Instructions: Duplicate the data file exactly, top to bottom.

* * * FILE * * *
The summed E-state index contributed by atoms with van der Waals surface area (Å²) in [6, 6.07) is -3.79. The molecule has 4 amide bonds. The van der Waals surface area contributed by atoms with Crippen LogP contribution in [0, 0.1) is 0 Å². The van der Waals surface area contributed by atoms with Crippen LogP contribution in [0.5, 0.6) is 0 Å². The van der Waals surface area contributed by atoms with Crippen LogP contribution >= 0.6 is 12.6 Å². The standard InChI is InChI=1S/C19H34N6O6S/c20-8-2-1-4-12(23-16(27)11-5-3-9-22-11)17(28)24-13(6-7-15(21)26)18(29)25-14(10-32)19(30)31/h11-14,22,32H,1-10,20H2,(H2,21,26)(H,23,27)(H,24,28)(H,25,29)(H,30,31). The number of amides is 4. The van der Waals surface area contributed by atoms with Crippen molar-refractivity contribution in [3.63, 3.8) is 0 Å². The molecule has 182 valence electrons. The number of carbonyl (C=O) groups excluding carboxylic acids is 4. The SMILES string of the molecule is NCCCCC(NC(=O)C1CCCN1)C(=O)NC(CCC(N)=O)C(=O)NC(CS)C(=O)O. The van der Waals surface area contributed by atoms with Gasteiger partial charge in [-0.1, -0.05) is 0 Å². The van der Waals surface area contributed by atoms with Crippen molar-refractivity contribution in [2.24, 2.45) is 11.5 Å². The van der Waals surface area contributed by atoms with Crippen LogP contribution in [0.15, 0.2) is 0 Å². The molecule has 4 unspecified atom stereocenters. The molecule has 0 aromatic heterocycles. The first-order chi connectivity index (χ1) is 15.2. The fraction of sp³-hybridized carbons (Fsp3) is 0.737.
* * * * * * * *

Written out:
The summed E-state index contributed by atoms with van der Waals surface area (Å²) in [6, 6.07) is -3.79. The molecule has 4 amide bonds. The van der Waals surface area contributed by atoms with Crippen LogP contribution in [0, 0.1) is 0 Å². The van der Waals surface area contributed by atoms with Crippen LogP contribution in [0.5, 0.6) is 0 Å². The van der Waals surface area contributed by atoms with Crippen LogP contribution >= 0.6 is 12.6 Å². The standard InChI is InChI=1S/C19H34N6O6S/c20-8-2-1-4-12(23-16(27)11-5-3-9-22-11)17(28)24-13(6-7-15(21)26)18(29)25-14(10-32)19(30)31/h11-14,22,32H,1-10,20H2,(H2,21,26)(H,23,27)(H,24,28)(H,25,29)(H,30,31). The number of amides is 4. The van der Waals surface area contributed by atoms with Crippen molar-refractivity contribution in [3.63, 3.8) is 0 Å². The molecule has 182 valence electrons. The number of carbonyl (C=O) groups excluding carboxylic acids is 4. The SMILES string of the molecule is NCCCCC(NC(=O)C1CCCN1)C(=O)NC(CCC(N)=O)C(=O)NC(CS)C(=O)O. The van der Waals surface area contributed by atoms with Gasteiger partial charge in [-0.1, -0.05) is 0 Å². The van der Waals surface area contributed by atoms with Crippen molar-refractivity contribution in [2.24, 2.45) is 11.5 Å². The van der Waals surface area contributed by atoms with Crippen LogP contribution in [0.15, 0.2) is 0 Å². The molecule has 4 unspecified atom stereocenters. The molecule has 0 aromatic heterocycles. The first-order chi connectivity index (χ1) is 15.2. The fraction of sp³-hybridized carbons (Fsp3) is 0.737.